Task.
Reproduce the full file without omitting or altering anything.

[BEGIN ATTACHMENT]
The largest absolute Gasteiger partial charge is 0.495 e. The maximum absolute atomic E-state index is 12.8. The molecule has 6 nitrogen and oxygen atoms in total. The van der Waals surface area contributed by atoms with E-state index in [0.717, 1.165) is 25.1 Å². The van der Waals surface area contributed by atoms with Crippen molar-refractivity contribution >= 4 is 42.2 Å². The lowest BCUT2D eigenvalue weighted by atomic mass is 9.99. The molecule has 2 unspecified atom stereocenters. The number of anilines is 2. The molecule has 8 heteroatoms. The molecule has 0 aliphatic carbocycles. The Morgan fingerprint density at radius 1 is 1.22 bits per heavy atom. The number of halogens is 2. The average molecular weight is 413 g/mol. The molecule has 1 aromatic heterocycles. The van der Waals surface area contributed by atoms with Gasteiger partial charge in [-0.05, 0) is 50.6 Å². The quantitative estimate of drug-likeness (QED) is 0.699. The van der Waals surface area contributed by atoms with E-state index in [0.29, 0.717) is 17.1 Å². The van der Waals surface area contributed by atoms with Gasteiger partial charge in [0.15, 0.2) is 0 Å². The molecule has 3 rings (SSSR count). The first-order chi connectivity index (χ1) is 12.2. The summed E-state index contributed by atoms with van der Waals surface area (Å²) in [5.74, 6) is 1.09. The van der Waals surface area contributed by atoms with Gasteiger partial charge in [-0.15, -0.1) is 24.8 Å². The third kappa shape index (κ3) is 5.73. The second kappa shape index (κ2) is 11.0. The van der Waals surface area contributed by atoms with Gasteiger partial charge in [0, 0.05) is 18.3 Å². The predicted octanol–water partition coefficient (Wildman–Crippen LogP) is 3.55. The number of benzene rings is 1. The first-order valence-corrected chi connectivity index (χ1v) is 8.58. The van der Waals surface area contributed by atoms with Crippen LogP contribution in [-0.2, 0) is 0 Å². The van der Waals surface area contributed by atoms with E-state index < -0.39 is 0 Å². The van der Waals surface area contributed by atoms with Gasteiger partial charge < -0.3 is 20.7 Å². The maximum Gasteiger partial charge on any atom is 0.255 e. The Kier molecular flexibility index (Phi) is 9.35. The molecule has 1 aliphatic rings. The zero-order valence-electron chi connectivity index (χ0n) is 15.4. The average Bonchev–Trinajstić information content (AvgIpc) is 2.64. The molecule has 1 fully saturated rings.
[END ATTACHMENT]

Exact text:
The largest absolute Gasteiger partial charge is 0.495 e. The maximum absolute atomic E-state index is 12.8. The molecule has 6 nitrogen and oxygen atoms in total. The van der Waals surface area contributed by atoms with E-state index in [0.717, 1.165) is 25.1 Å². The van der Waals surface area contributed by atoms with Crippen molar-refractivity contribution >= 4 is 42.2 Å². The lowest BCUT2D eigenvalue weighted by atomic mass is 9.99. The molecule has 2 unspecified atom stereocenters. The number of anilines is 2. The molecule has 8 heteroatoms. The molecule has 0 aliphatic carbocycles. The Morgan fingerprint density at radius 1 is 1.22 bits per heavy atom. The number of halogens is 2. The average molecular weight is 413 g/mol. The molecule has 1 aromatic heterocycles. The van der Waals surface area contributed by atoms with Gasteiger partial charge in [-0.05, 0) is 50.6 Å². The quantitative estimate of drug-likeness (QED) is 0.699. The van der Waals surface area contributed by atoms with E-state index in [0.29, 0.717) is 17.1 Å². The van der Waals surface area contributed by atoms with Gasteiger partial charge in [0.15, 0.2) is 0 Å². The molecule has 3 rings (SSSR count). The first-order chi connectivity index (χ1) is 12.2. The summed E-state index contributed by atoms with van der Waals surface area (Å²) in [5.74, 6) is 1.09. The van der Waals surface area contributed by atoms with Gasteiger partial charge in [-0.15, -0.1) is 24.8 Å². The third kappa shape index (κ3) is 5.73. The second kappa shape index (κ2) is 11.0. The van der Waals surface area contributed by atoms with Gasteiger partial charge in [0, 0.05) is 18.3 Å². The predicted octanol–water partition coefficient (Wildman–Crippen LogP) is 3.55. The number of benzene rings is 1. The first-order valence-corrected chi connectivity index (χ1v) is 8.58. The van der Waals surface area contributed by atoms with Crippen LogP contribution in [-0.2, 0) is 0 Å². The van der Waals surface area contributed by atoms with E-state index < -0.39 is 0 Å². The van der Waals surface area contributed by atoms with Gasteiger partial charge < -0.3 is 20.7 Å². The maximum Gasteiger partial charge on any atom is 0.255 e. The Kier molecular flexibility index (Phi) is 9.35. The molecule has 1 aliphatic rings. The zero-order valence-electron chi connectivity index (χ0n) is 15.4. The average Bonchev–Trinajstić information content (AvgIpc) is 2.64. The molecule has 1 fully saturated rings.